So Long Sam, Learning from the Open and the Infinite, and More

  • Learning how to leverage community from PHP’s success
    Glyn Moody links to an insightful interview with the creator of PHP, Rasmus Lerdorf. He quotes probably the most critical part, where Lerdorf really learned first hand the power of community around free software projects.
  • Twitter says your updates belong to you
    The lack luster response to the ToS may come from how long after the service launched that they are adopting a more user rights friendly stance. It may also be that the kerfuffle of Facebook’s ToS makes it look like less of a genuine move on their part as much as a measure to forestall a user rebellion.
  • Why users move from open to closed software
    I am not seeing a lot here that I think is unique to open source or free software, though. Sure, speaking in generalizations, they are more likely true of FLOSS, but I sure have seen commercial software makers commit the very same mistakes. It seems to have more to do with delivering features users want and maintaining clear and consistent communication.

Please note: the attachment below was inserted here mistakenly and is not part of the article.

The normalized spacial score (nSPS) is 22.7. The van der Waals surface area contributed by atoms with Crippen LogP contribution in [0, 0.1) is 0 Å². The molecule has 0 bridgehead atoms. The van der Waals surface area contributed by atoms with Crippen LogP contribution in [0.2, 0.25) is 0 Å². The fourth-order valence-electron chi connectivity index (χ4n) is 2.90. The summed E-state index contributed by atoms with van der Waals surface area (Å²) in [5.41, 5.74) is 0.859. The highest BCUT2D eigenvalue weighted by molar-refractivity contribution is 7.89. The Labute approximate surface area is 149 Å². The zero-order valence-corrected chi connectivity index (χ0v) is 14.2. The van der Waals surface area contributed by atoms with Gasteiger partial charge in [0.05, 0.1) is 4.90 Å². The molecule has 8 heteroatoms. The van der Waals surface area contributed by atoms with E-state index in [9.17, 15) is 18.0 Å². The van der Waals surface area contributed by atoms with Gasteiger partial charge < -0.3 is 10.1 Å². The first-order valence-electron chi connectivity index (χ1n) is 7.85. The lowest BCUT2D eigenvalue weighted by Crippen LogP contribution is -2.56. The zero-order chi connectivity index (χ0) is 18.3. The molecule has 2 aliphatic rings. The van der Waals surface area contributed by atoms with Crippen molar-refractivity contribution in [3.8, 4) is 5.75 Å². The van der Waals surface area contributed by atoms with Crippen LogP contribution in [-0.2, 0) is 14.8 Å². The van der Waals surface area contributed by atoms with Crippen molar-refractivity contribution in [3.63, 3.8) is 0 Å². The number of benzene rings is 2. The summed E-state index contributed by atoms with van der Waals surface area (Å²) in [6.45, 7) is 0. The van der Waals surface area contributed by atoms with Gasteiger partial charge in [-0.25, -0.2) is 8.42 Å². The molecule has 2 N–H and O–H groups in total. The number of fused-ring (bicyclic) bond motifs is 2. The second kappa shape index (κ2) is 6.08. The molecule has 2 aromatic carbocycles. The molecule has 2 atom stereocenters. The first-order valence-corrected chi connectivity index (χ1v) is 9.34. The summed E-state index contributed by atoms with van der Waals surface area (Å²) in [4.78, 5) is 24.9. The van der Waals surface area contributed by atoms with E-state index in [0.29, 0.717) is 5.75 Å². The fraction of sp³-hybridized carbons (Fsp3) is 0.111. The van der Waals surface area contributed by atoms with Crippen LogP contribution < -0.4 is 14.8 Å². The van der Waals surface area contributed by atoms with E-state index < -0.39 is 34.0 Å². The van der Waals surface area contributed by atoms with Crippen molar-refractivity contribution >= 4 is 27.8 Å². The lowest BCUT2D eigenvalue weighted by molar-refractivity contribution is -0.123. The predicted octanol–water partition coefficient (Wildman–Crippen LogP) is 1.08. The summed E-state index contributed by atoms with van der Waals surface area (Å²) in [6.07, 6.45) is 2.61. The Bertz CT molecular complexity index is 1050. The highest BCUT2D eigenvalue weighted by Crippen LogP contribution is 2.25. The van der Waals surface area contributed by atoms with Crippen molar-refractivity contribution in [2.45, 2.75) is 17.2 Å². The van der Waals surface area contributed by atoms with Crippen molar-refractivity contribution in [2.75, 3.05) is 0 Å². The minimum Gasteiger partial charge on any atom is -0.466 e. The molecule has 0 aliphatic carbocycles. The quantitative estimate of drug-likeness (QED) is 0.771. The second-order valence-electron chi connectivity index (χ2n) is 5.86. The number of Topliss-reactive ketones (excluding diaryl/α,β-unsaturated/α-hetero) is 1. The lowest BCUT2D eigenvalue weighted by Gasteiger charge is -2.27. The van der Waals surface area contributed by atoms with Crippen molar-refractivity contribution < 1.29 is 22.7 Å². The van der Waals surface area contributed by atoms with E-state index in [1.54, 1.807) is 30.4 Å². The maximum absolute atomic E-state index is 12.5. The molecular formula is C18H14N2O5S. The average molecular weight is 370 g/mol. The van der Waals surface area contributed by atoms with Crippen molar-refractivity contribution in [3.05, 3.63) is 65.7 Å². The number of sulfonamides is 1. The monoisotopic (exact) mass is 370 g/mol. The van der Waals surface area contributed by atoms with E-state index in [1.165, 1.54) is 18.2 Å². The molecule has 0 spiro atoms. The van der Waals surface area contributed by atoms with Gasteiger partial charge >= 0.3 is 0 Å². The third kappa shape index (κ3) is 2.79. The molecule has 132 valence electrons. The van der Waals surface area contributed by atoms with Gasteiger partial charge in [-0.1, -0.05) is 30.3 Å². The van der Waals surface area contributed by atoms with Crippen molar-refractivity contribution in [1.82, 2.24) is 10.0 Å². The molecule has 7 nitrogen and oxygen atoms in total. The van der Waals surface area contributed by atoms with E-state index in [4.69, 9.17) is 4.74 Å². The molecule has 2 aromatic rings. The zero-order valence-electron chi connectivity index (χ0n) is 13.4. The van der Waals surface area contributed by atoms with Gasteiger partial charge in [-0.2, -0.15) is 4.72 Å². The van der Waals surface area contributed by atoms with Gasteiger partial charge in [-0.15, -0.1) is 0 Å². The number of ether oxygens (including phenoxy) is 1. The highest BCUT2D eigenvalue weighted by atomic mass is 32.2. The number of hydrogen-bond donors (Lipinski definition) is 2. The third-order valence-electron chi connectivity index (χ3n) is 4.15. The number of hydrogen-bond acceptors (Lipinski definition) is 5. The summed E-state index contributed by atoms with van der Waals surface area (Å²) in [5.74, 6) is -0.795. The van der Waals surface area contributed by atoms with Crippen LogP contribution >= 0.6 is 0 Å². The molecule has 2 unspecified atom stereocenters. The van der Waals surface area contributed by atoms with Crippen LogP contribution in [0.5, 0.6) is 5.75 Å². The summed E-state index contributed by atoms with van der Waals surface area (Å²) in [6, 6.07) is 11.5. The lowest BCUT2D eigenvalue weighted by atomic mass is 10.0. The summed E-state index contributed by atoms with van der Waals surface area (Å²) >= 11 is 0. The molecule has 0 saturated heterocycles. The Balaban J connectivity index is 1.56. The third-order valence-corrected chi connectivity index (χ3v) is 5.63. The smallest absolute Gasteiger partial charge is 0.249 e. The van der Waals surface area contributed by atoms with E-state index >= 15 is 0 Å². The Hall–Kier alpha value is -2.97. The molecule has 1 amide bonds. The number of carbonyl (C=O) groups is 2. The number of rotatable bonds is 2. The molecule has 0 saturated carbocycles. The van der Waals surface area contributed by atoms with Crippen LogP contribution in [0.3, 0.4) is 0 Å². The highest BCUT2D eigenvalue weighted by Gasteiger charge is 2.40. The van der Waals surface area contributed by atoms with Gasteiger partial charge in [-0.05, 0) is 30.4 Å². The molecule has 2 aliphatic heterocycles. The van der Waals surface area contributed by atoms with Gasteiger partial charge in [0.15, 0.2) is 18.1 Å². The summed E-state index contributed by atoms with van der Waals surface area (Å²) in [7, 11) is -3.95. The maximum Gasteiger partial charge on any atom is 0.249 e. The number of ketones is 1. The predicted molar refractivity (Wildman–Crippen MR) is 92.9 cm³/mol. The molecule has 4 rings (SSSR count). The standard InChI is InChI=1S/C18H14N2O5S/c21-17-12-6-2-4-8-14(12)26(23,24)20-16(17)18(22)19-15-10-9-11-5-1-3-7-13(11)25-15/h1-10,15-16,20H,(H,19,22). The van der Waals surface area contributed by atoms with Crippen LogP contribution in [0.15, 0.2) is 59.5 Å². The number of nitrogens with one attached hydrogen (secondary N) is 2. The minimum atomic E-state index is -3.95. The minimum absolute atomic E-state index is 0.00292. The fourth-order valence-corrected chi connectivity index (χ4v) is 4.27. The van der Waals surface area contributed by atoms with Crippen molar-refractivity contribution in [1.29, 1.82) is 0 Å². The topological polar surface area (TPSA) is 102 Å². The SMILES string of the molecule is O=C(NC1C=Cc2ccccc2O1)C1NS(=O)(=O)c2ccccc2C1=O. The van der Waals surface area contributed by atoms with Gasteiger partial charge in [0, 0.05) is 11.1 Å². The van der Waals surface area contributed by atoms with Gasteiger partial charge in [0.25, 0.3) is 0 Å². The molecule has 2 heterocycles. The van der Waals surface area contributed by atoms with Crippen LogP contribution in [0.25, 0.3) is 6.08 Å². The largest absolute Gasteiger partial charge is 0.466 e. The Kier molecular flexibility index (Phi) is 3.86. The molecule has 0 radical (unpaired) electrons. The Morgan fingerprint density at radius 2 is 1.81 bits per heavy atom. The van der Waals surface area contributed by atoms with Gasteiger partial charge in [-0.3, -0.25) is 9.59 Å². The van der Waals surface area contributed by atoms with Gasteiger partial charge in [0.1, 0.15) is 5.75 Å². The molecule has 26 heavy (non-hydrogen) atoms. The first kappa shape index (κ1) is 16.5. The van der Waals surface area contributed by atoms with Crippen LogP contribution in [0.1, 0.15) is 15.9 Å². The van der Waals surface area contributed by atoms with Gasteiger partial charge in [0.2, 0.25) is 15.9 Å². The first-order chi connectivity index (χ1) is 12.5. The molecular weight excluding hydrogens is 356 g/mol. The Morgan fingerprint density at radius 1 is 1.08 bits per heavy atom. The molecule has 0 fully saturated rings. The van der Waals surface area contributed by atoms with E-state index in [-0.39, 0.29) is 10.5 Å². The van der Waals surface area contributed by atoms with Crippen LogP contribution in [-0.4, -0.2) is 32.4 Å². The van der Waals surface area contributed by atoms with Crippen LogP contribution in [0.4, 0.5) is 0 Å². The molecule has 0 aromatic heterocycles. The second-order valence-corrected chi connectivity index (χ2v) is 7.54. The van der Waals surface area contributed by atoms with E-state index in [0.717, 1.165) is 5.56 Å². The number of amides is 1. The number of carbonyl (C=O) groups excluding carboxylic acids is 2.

• How infinite goods create more jobs
    Mike Masnick at Techdirt shares a pretty good analogy to help understand the non-scarce nature of digital goods. Reading through it, I cannot help thinking of how in economics and thermodynamics, localized and non-localized differences lead to useful work. The analogy here builds on that, showing how infinity in one space affects non-infinite goods and services, not surprisingly with the potential for the better.
  • Ramji is leaving Microsoft
    I am not entirely surprised, though his departing comments seem positive and MS seems to be looking to find someone to continue in his now vacant position. I just cannot easily job such an open evangelist with not only MS’ deep history of antagonism towards open source, but their recent and continuing efforts in FUD.
  • A history of wiretapping
    This ACM Queue article reminds me very strongly of Matt Blaze’s keynote at the last Shmoocon. It digs into many of the same issues but with much more detail. Well worth the read whether you caught Blaze’s keynote or not.
  • Kids programming language, scratch, available for Linux
    It is an alpha version according to the website. Also, I picked this up from a posting to the DCLUG mailing list where the sender said he contacted someone from the project at MIT and confirmed that if you donate to support Scratch, you can specify you want your donation to specifically support development of the Linux version.